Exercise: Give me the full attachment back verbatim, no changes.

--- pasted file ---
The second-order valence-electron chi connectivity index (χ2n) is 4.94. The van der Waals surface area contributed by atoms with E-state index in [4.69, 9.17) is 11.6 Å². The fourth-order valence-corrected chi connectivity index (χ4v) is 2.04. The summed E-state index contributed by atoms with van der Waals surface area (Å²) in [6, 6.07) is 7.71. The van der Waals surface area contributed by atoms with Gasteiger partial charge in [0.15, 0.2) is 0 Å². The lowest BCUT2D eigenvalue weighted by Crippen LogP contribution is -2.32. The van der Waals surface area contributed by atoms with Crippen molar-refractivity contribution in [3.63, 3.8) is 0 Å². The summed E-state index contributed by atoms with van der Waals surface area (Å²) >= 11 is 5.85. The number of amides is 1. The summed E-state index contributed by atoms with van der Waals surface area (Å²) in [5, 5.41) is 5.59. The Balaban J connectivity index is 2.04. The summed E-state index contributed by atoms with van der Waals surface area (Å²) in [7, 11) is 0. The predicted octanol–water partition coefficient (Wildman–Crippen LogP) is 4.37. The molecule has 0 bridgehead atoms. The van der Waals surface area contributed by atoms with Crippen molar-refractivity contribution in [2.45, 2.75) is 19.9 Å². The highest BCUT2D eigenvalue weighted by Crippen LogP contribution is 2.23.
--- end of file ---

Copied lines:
The second-order valence-electron chi connectivity index (χ2n) is 4.94. The van der Waals surface area contributed by atoms with E-state index in [4.69, 9.17) is 11.6 Å². The fourth-order valence-corrected chi connectivity index (χ4v) is 2.04. The summed E-state index contributed by atoms with van der Waals surface area (Å²) in [6, 6.07) is 7.71. The van der Waals surface area contributed by atoms with Gasteiger partial charge in [0.15, 0.2) is 0 Å². The lowest BCUT2D eigenvalue weighted by Crippen LogP contribution is -2.32. The van der Waals surface area contributed by atoms with Crippen molar-refractivity contribution in [3.63, 3.8) is 0 Å². The summed E-state index contributed by atoms with van der Waals surface area (Å²) >= 11 is 5.85. The number of amides is 1. The summed E-state index contributed by atoms with van der Waals surface area (Å²) in [5, 5.41) is 5.59. The Balaban J connectivity index is 2.04. The summed E-state index contributed by atoms with van der Waals surface area (Å²) in [7, 11) is 0. The predicted octanol–water partition coefficient (Wildman–Crippen LogP) is 4.37. The molecule has 0 bridgehead atoms. The van der Waals surface area contributed by atoms with Crippen molar-refractivity contribution in [2.45, 2.75) is 19.9 Å². The highest BCUT2D eigenvalue weighted by Crippen LogP contribution is 2.23.